And so a lot of the reason are, our growth rates in the segment were so high that our remodel/retrofit sales were actually up 90% versus the prior year. But if you kind of compare that to 2019 levels, our growth rate is pretty similar to what we saw in the first quarter, and that's continuing. We're still seeing strong order activity, but now we're starting to compare against where orders grew in the third quarter of 2020.
So the growth rate is coming down, it's more a reflection of the prior-year levels than it is a change in trajectory of market activity.
Okay. And then, in terms of some of the growth initiatives you mentioned on the residential building products side of the business, how -- are you seeing the benefit of those yet in your numbers? Or is that still things that are in the early stages that will benefit you in future quarter? Is there any way to like quantify or any qualitative kind of color you can give around the impact those are having?
Yes, Greg, this is Jeff. Look, I would tell you, we can quantify, I'll give you a couple of examples. I would also tell you we're also early on, but we're -- there's -- we believe there's a lot of headroom.
Some examples would be like we started aggressively going after fireplace inserts. That's one of our initial areas of focus to connect with homeowners, existing homeowners, and those are up over 90% year-to-date. We're also seeing anecdotally much more website traffic from awareness, consideration, purchase business are up 47%. And another growth initiative is on the electric category, and to create awareness and acceptance of electric fireplaces -- and we're gaining traction there with sales in that category of over 100%.
And so even though it's early, we have real tangible evidence that those growth initiatives are taking hold and start to drive the business.
Your next question is from Reuben Garner from The Benchmark Company.
Apologies if I repeat anything, I got kicked off the call briefly earlier, but maybe just a follow-up on Greg's first question to start. Marshall, can you clarify what is the labor constraints are not causing the year-over-year margin pressure? Is it entirely a price cost that is leading to the near-term margin drag, and that will normalize as your price increase comes through as we move into the fourth quarter?
Yes, Reuben, that's certainly a major factor.
So in the second quarter, we had a price cost gap about $11 million.
We expect that to be $10 million to $15 million in the third quarter of a negative price cost gap.
As we move into the fourth quarter, we expect our price increases to ramp up and catch up with the inflation and be roughly neutral.
So that's about a 200 basis point headwind that's going to abate as we progress into the fourth quarter. And that's the major driver. But we also have the impact of some of the costs that are coming back from temporary actions we took last year. We're investing in growth, and we've got some impact from the normalization of the variable comp and insurance programs, all of which impact the second and third quarter more than the fourth.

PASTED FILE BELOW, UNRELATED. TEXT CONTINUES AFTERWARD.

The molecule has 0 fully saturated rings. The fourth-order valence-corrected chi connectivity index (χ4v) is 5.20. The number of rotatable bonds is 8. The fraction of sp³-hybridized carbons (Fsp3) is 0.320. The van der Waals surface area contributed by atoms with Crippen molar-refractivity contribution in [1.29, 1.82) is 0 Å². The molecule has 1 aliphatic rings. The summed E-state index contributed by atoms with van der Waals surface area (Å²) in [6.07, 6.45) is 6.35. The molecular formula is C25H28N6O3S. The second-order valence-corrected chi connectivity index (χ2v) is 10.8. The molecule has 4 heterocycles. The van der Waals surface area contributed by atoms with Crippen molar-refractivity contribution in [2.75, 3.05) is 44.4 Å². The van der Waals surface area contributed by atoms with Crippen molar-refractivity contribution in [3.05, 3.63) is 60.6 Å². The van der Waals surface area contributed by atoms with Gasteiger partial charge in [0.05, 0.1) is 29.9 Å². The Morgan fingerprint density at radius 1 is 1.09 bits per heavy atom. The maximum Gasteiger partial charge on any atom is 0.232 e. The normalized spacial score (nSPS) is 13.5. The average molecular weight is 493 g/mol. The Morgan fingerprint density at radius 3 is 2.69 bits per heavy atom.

Your next question is from Steven Ramsey from Thompson Research Group.
Maybe to start with -- on the orders and delayed single-family starts kind of the extending lag time between start and completion yet seeing strong orders in resi. Is that pushing out resi sales for single-family into Q4 and even into early 2022? Or is that not a major factor in the segment?
Steven, this is Jeff. I'll take a shot at that. I don't -- we don't think it's pushing out -- the long term fundamentals remain, the supply/demand imbalance we've talked about.
Just -- for instance, new home sales slowed in June, I mean, that was the headline.
However, building permits outpacing starts, starts are outpacing orders and builders are trying to manage the inventory right now just to manage their margins.
So we're very bullish on that, and we don't think it's pushing out.
We continue to see strong activity there for -- as far as -- for quite a while.
Steven, just to add to that, our new construction sales were up 24% in the first quarter, and we actually accelerated 31%.
So we had thought it might decline a little bit from that strong first quarter growth rate because of the trends you mentioned, and we just haven't seen it yet.
Okay. That's -- yes, that's helpful color. And then, wanted to clarify on the cost -- the temporary cost reductions coming back in. Can you maybe clarify the impact to Q3 and Q4 or another way to think about it maybe, what quarter do you expect that temporary comeback to be over, be completed and operating at normal?
Yes. There's about $18 million of cost-related temporary actions that we took last year that are coming back in 2021. About $10 million, $18 million hit, the second quarter, we expect about $6 million to hit the third, and by the fourth, we only have about $2 million notes left and then that's the end of it.